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‘Angie Tribeca’ to Spoof ‘True Detective’ in ‘Ridiculously Complicated’ Season 2

'Angie Tribeca' to Spoof 'True Detective' in 'Ridiculously Complicated' Season 2

Whether you loved or hated “True Detective” Season 2, one thing most people can agree on is that the plot was borderline unintelligible. Well, “Angie Tribeca” — TBS’s “Naked Gun”-style satirization of cop shows — is looking to eliminate the “borderline” from that descriptor in its Season 2 take-down of “True Detective,” “Fargo” and more dark, serialized cop dramas of the modern era. 

“Season 1 was like a take on classic procedurals like ‘Law & Order’ and ‘CSI,'” showrunner Ira Ungerleider said at a recent event honoring “Angie Tribeca” at the Paley Center for Media in Los Angeles. “So since all of us were watching these dark, moody cable dramas like ‘True Detective’ and ‘Fargo,’ wouldn’t it be ‘of today’ to take the show in a serialized, complex [direction]? You know those shows where you’re watching and halfway through you go, ‘I don’t know what’s happening at all’? With ‘True Detective’ [Season 2], by the end, you’re like, ‘I don’t know what happened at all.'”

“So we thought it would be fun to be purposefully confusing with an overall conspiracy. It’s ridiculously complicated. The actors are like, ‘I can’t even follow it, and I’m on the show.'” 

READ MORE: Review: ‘Angie Tribeca’ is Surely Best When Binged, But Shirley, You’ll Laugh No Matter What

Season 2 is expected in June 2016, and fans got an early sneak preview of the premiere — spoiler: it’s still great — before Rashida Jones, Hayes MacArthur, Andree Vermeulen, Jere Burns and Ungerleider took the stage to answer questions about the series. PaleyLive LA: An Evening with “Angie Tribeca” offered a number of insights into what’s coming in Season 2, how the challenging production came together, the acting trick only one guest star got right (hint: he’s an Indiewire contributor) and how, oh how, they landed Bill Murray.

Guest Stars, Guest Stars, Guest Stars

Season 1 of “Angie Tribeca” was loaded with talented supporting players. James Franco, Ryan Hansen, John Michael Higgins, Nancy Carell (a co-creator), Sarah Chalke, David Koechner, Keegan-Michael Key, Amy Smart, Cecily Strong, Danny Trejo, Gary Cole, Danny Pudi, Adam Scott, Heather Graham, Lisa Kudrow and Bill Freaking Murray all appeared in one-off or extended arcs in the first 10 episodes, and Episode 11 (aka Season 2, Episode 1) doesn’t skimp on the stars. While we won’t spoil who pops up during the first 30 minutes of the new year — other than to say the stars described him (jokingly) as “hard to look at” and “homely” — the creators did tease more to come later on.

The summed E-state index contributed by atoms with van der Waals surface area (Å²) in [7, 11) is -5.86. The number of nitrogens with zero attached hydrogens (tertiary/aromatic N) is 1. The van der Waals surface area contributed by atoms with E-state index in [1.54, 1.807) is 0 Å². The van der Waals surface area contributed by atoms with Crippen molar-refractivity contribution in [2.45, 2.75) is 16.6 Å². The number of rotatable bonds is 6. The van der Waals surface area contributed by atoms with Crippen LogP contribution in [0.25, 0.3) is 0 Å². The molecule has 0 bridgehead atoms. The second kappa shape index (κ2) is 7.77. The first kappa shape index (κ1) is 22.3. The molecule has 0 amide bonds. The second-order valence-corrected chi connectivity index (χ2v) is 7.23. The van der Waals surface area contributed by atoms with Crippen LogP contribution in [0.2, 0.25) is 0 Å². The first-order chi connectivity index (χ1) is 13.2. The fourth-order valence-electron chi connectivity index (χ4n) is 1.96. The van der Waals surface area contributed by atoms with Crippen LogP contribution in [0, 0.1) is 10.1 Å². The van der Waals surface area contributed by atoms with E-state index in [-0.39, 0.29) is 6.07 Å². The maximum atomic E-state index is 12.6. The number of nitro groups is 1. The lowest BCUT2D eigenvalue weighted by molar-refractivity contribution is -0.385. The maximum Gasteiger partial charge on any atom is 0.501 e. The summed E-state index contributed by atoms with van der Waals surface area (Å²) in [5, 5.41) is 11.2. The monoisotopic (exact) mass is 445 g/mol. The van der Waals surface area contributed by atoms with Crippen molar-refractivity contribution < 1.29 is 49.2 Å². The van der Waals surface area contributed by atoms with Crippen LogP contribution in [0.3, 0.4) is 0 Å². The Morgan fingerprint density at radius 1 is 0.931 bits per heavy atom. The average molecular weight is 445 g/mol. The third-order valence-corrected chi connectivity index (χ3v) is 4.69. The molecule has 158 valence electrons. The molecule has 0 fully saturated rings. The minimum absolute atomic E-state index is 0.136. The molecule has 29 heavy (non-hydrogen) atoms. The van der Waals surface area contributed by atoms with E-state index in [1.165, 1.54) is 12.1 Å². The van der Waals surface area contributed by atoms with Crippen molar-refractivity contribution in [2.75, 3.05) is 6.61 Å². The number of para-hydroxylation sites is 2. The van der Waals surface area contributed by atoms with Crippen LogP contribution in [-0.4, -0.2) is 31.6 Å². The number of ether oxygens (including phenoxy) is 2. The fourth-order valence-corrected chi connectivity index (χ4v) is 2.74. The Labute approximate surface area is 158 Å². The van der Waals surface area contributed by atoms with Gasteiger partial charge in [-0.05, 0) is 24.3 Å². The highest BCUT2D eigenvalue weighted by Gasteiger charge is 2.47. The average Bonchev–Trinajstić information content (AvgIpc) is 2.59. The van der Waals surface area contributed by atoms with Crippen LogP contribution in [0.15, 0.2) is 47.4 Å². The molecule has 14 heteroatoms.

“We have a lot of cameos and guest stars,” Ungerleider said. “I can’t tell you who they are, but we have an episode about organ trafficking that takes place in a hospital, and there was a very famous hospital show in the ’90s that did really well. There may be a doctor or two from that famous hospital show.”

So…About Bill Murray

One of the most pleasant surprises of a season packed with many was when Bill Murray popped up in Episode 7, “Tribeca’s Day Off.” His appearance wasn’t even a cameo role. He was a legitimate guest star with multiple scenes and an actual backstory. Getting the reclusive Murray wasn’t a gift lost on the cast, either. 

“Bill Murray was the most surreal experience,” Ungerleider said. “Bill Murray, the guy who shaped so many of our senses of humor, on the set, acting with us, writing– It seems like a dream I’m remembering. […] He was nice, cooperative and hilarious.”

But will he be back for Season 2?

“It all depends on if he surfaces from his weird universe,” Ungerleider added. “He’ll appear and be like, ‘Hey Rashida, I’m coming to do the show.’ ‘Okay, let’s get ready!'”

“It’s an Easter egg, but he’s in the background of every shot,” quipped Burns. 

The Challenges of Playing Jokes Straight

One of the subtle alterations that makes “Angie Tribeca” stand out in a sea of original comedies was the style of humor it employed. Akin to “Police Squad,” “Airplane!” and “The Naked Gun,” the jokes in “Angie Tribeca” have to be delivered and reacted to as if they were normal, everyday conversation in order for the punchline to land. 

“It has to be more deadpan,” Ungerleider said, when asked for the most common note he gave on set. 

“There’s no winking,” Jones added. “There are no references to the jokes around us, and it’s difficult because we really love the jokes! […] It’s hard because you don’t feel funny. And that’s when you know it’s right.”

Later, the cast was asked if guest stars needed to be toned down when they first showed up because of their natural inclinations to play to the joke.

“Usually there’s a slight adjustment,” Ungerleider said. “Just like us, comedians want to get laughs. Any other show we’ve ever done, you want to say something in a way that will get a laugh. And you can’t do that on this show. You have to say it absolutely deadpan. […] Then I have to have the talk [where I say] you have to play it a little straighter.”

“I will say that Franco has never needed to be adjusted,” Jones added. “He’s so talented.”

“Franco, word one was in the tone of the show,” Ungerleider said. “He got it that it was a comedy played like a serious drama. […] I don’t think I ever gave him a note.”

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“Angie Tribeca’s” full first season debuts on Hulu May 7. Watch the trailer below.

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